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Aging & Longevity

Japan Having Problem with Senior Citizens Refusing to Accept Being Elderly

Recent survey finds older Japanese just don't like being considered elderly, even if it means special favors

Japan Second in Life Expectancy, U.S. 34

Japan is listed by the World Health Organization as the number two nation in the world in a ranking by average life expectancy. Monaco is number one with a life expectancy of 88.2 years. Japan’s life expectancy is 84.6.

The U.S. ranks 34 with a life expectancy of only 79.8 years.

Sept. 27, 2014 – Japan has a problem with its senior citizens. They are refusing to sit in priority seating for the elderly in the public transportation system, many refuse to consider people elderly until they are 80 years old and they don’t like Respect for the Aged Day, reports The Yomiuri Shimbun.

A recent survey found most Japanese 70 or older do not use “priority seats” on public transportation, because they do not consider themselves to be elderly, the newspaper reports.

Asked whether they use the priority seats on public transportation - dubbed silver seats in Japan and reserved for the elderly, disabled, expecting mothers and people with small children - 74.7 percent of respondents in their 60s, and 55.4 percent of those 70 or older, replied they do not use the seats.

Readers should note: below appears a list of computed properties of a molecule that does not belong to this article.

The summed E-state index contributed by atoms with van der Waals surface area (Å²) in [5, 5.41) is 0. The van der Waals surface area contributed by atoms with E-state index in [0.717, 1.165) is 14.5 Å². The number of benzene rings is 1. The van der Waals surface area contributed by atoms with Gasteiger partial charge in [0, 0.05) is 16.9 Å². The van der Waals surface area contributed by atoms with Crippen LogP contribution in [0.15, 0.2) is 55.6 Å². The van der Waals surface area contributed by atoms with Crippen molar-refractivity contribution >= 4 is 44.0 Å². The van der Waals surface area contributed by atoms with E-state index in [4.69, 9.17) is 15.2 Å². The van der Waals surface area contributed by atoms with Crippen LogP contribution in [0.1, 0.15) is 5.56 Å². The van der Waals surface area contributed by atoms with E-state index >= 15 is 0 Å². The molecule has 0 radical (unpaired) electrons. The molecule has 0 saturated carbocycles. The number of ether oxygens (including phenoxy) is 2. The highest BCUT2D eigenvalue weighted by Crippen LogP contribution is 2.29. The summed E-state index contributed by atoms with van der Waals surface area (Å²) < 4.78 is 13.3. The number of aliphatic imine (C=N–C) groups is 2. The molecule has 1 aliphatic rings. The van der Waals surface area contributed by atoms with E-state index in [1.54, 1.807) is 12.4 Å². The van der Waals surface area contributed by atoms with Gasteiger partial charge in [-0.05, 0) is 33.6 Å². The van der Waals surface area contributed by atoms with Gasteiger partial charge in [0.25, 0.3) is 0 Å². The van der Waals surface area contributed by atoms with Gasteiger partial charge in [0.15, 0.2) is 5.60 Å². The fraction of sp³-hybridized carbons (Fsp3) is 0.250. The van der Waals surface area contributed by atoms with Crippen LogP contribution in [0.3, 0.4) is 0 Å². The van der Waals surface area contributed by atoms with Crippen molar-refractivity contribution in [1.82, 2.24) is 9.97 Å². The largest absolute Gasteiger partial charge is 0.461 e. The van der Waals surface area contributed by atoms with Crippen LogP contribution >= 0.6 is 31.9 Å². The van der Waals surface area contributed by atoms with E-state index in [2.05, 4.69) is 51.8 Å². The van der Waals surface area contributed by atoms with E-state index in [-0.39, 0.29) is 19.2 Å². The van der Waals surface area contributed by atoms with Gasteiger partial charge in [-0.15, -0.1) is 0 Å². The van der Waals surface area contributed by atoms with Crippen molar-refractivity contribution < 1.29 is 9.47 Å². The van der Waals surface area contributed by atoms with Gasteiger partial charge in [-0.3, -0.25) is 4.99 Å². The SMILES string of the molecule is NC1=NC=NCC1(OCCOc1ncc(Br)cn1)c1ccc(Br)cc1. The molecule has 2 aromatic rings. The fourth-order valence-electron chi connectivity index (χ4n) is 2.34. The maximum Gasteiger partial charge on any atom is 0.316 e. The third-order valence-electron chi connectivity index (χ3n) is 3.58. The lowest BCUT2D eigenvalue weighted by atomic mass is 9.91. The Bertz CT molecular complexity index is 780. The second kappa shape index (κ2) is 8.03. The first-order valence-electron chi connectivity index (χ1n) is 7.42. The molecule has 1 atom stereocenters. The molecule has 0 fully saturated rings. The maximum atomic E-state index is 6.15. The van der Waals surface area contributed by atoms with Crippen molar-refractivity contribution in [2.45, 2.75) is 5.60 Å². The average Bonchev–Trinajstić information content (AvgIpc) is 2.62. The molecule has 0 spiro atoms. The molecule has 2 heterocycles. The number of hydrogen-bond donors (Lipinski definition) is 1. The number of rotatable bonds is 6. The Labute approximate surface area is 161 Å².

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The highest percentage of respondents, at 32.4 percent, said their reason was “I’m in fine health.” It was followed by 26.3 percent who said, “I don’t think I’m a ‘silver-age citizen.’”

The Tokyo-based travel company, Yuko Yuko Corp., conducted the survey of people 50 or older. It was conducted in July, and 1,695 subscribers of the website’s e-mail magazine service 50 or older responded.

To another question asking from what age people can be considered as elderly, more than 60 percent of respondents in their 50s and 60s replied “70 years old.” However, nearly 40 percent of respondents 70 or older replied: “80 years old.”

In Japan, the third Monday in September is a holiday called Respect for the Aged Day, and this year’s fell on Sept. 15.

However, 27 percent of respondents replied they have mixed feelings about having a day celebrating them, accounting for the largest percentage. Fewer than 10 percent of respondents said they were happy or blessed to have a day celebrating them.

The results indicated respondents feel embarrassed about being treated as elderly despite being in good health.

To a multiple-choice question about circumstances that make them feel they have grown old, 57.3 percent of men said it is when they have a hard time reading, and 66.4 percent of women replied it is when they look at their faces in the mirror. These accounted for the highest percentages.

Among other answers cited by many, 51.9 percent of men and 59.2 percent of women said it is when they cannot immediately remember names of their friends or publicly well-known people.

To a question about the instances in which they think other people have grown old, 61.8 percent of men said it is when they notice that someone’s hair looks thin, and 69.1 percent of women said it is when they see wrinkles or blotches on someone’s face, especially around the eyes and lips.

“The respondents feel happy to be respected as seniors in life, but do not want to be treated as an old person,” said Atsuko Kasahara, an official of the company’s corporate planning section. “Isn’t that a senior citizens’ true feelings?”

>> The Yomiuri Shimbun


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